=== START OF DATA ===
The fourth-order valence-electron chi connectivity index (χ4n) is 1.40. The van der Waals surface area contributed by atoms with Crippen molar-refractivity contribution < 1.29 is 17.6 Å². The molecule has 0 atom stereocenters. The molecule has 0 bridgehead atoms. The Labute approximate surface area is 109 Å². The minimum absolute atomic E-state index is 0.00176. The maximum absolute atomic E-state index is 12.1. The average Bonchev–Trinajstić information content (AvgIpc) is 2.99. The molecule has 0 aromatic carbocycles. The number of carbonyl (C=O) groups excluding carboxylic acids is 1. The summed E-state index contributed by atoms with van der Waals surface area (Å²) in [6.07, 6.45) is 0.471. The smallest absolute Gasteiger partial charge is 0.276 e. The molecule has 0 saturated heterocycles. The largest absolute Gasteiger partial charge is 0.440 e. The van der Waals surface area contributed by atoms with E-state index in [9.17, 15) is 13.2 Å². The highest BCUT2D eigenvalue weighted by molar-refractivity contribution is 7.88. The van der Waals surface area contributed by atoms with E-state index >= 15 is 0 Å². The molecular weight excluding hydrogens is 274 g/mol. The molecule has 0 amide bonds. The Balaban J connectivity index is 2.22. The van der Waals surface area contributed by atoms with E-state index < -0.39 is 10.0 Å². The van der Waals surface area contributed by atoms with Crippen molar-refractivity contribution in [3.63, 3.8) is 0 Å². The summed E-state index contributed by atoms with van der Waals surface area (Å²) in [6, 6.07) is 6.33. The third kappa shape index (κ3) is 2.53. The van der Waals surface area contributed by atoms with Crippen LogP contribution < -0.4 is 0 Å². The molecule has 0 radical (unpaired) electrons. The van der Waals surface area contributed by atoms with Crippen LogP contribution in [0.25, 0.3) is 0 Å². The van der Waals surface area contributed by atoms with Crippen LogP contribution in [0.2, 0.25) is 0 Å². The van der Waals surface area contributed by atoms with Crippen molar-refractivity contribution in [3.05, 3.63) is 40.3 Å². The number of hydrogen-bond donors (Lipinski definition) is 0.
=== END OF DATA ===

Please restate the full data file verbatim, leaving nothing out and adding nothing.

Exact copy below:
The fourth-order valence-electron chi connectivity index (χ4n) is 1.40. The van der Waals surface area contributed by atoms with Crippen molar-refractivity contribution < 1.29 is 17.6 Å². The molecule has 0 atom stereocenters. The molecule has 0 bridgehead atoms. The Labute approximate surface area is 109 Å². The minimum absolute atomic E-state index is 0.00176. The maximum absolute atomic E-state index is 12.1. The average Bonchev–Trinajstić information content (AvgIpc) is 2.99. The molecule has 0 aromatic carbocycles. The number of carbonyl (C=O) groups excluding carboxylic acids is 1. The summed E-state index contributed by atoms with van der Waals surface area (Å²) in [6.07, 6.45) is 0.471. The smallest absolute Gasteiger partial charge is 0.276 e. The molecule has 0 saturated heterocycles. The largest absolute Gasteiger partial charge is 0.440 e. The van der Waals surface area contributed by atoms with E-state index in [9.17, 15) is 13.2 Å². The highest BCUT2D eigenvalue weighted by molar-refractivity contribution is 7.88. The van der Waals surface area contributed by atoms with E-state index >= 15 is 0 Å². The molecular weight excluding hydrogens is 274 g/mol. The molecule has 0 amide bonds. The Balaban J connectivity index is 2.22. The van der Waals surface area contributed by atoms with E-state index < -0.39 is 10.0 Å². The van der Waals surface area contributed by atoms with Crippen molar-refractivity contribution in [3.63, 3.8) is 0 Å². The summed E-state index contributed by atoms with van der Waals surface area (Å²) in [6, 6.07) is 6.33. The third kappa shape index (κ3) is 2.53. The van der Waals surface area contributed by atoms with Crippen LogP contribution < -0.4 is 0 Å². The molecule has 0 radical (unpaired) electrons. The van der Waals surface area contributed by atoms with Crippen LogP contribution in [0.25, 0.3) is 0 Å². The van der Waals surface area contributed by atoms with Crippen LogP contribution in [0.2, 0.25) is 0 Å². The van der Waals surface area contributed by atoms with Crippen molar-refractivity contribution in [3.05, 3.63) is 40.3 Å². The number of hydrogen-bond donors (Lipinski definition) is 0.